French Designer Ora Ïto Design's Enfant Terrible
A true iconoclast, French designer Ora Ïto seems to have the Midas touch in every field he explores: design, architecture, furniture, lamps, tableware. Most recently, he has enjoyed two back-two-back successes, with six of his creations entering the prestigious collection of the Centre Pompidou, followed by the unveiling of new trams he designed for Nice’s transport network.
By Stéphane Le Duc
Upon meeting Ïto, one is instantly impressed by the designer's vibrant energy; one senses he is constantly bubbling with ideas. For nearly two decades, he has lived intensely, like a man who knows there is not enough time to bring all his ideas to fruition. “I’m always looking to the next project. If I keep doing what I do, it's simply because I'm never completely satisfied with what I've accomplished. It's never 100% perfect. Sometimes, I'll get it to where it's 90% there, at other times 70%. But the reason you stay in the industry is to grow and to improve,” he explains. “I started out at a very young age and I thought I was the best. But the older I get, the more I realize I simply was not. I began at age 19, and after just one year I already had the kind of career most people take 20 years to achieve. It all happened very quickly for me, and after one year I was already a big name.”
Just a glance at his long list of achievements bears this out: The bottle for Guerlain's Idylle fragrance; the transformation of Hotel O in Paris; the Ico chair for Cassina; the One Line lamp for Artemide, which garnered his first Red Dot Design Award in 2005. Then there's the successful Arborescence collection for Christofle, which was inspired by the house's origins. “It's like being an actor,” Ïto muses. “You have to get into the role, inhabit the character. Each project requires an immersion, and a close look at what has come before. You have to drill down and get to the DNA of the brand. My work then consists of updating that, making it modern. With Christofle, it's been a nearly 10-year collaborative relationship. A fruitful one, because it happened at just the right time, when Christofle needed to reinvent itself. I think we've accomplished that. We've brought the brand into the 21st century, with variations on one of the most iconic objects around, the candelabra. I worked on the floral aspect, a recurrent motif in Christofle's pieces, refining and distilling it until what remained was the symbolism and the strength.”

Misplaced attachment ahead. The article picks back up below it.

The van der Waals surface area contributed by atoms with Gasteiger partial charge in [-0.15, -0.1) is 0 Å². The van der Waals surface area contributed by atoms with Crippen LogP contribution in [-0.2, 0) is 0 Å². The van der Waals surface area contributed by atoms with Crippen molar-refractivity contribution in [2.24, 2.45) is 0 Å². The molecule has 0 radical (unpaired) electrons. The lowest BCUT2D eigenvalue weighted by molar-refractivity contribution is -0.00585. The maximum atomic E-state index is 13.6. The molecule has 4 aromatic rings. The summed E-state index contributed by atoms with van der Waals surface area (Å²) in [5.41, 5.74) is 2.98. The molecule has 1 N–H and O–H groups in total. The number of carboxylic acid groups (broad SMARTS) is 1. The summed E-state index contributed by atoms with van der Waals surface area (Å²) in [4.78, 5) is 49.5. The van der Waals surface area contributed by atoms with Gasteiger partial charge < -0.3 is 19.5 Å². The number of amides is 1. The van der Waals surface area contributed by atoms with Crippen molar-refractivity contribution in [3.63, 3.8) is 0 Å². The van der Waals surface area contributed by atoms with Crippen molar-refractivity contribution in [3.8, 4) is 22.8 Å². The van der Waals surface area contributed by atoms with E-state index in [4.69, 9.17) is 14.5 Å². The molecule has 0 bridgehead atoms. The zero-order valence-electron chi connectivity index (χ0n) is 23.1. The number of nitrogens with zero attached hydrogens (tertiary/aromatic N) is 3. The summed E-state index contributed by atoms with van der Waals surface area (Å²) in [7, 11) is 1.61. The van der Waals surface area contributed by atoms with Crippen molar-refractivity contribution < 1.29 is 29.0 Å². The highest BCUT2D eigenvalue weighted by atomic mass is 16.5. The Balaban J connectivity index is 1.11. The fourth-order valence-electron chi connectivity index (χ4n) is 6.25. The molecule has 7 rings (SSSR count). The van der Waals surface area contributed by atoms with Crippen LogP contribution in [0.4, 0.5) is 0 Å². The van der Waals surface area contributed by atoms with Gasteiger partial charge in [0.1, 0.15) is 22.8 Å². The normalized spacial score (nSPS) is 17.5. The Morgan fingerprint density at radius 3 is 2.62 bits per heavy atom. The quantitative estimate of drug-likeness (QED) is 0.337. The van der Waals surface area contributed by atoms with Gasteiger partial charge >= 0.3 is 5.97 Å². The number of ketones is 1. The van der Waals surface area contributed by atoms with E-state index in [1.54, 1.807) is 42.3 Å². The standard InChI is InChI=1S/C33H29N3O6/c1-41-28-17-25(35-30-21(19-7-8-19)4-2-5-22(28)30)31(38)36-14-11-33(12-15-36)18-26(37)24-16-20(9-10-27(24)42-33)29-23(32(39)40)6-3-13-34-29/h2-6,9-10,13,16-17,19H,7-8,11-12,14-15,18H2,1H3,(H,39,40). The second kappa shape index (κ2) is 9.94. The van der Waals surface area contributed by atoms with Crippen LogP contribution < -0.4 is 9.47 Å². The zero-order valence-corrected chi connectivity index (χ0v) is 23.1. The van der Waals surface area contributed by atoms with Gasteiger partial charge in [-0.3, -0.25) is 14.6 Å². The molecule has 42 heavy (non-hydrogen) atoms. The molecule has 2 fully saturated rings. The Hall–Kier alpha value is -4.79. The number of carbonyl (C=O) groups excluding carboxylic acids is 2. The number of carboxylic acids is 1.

The designer thrives on challenges, and is especially fond of changes in scale. For him, there's nothing quite like working on the design of a headset and switching to that of an entire building, as he did with Hotel O: “A hotel is an animated space that perfectly encapsulates what it is I do. It's a comprehensive way of life. In a hotel, you wake up in your room, you shower, you breakfast, and then you return later in the day to party or simply to sleep. It's a world unto itself, but I'm also interested in the contextuality of it all. At first, I did not want to take on the O project, because I did not find the space attractive enough. But then I figured that that's also part of a designer's job, namely to take a fairly chaotic environment, with nine-square-metre rooms, and turn it into an incredible living space. I designed it as I would a ship's cabin. But what's really interesting is not the size of it, but the ergonomics. Everything is focused on that space between the bed and the washroom. It's like a cocoon.”
Despite his being one of the brightest stars in the design firmament, the irony of the overabundance of material goods in our consumerist society is not lost on Ora Ïto. “Increasingly, I have been involved with ecological projects, and I'm very aware of developments in that area. It has been an eye-opening experience, because as a designer I contribute to the pollution problem; I make plastic objects and I produce an enormous quantity of things. This realization has led me to come back to the essentials, and to more durable things. I avoid getting caught up in fashion trends. We’re now in the age of dematerialization as well. I'm trying to make simpler objects, objects that practically disappear. For instance, take the One Line lamp I'm doing for Artemide. There was an initial version with a tube of a certain thickness for running the wiring; the second version featured LED lights, and so that feature was much more refined and less prominent; and now, I imagine the next version of the lamp will involve just the light — I would love that.”
Never at a loss for words when asked what motivates him, Ïto expounds: “Clearly, it's the brand. The brand must embody a number of critical things, including a history and a certain know-how. It's important to me. I'm quite the butterfly: I enjoy going from one hotbed of inspiration to another. I am faithful in my relationship to each brand I work with, but I'm not faithful to any one brand: I work with hundreds of them. I'm like a man who has a harem: he is faithful to his wives, but he does have many.”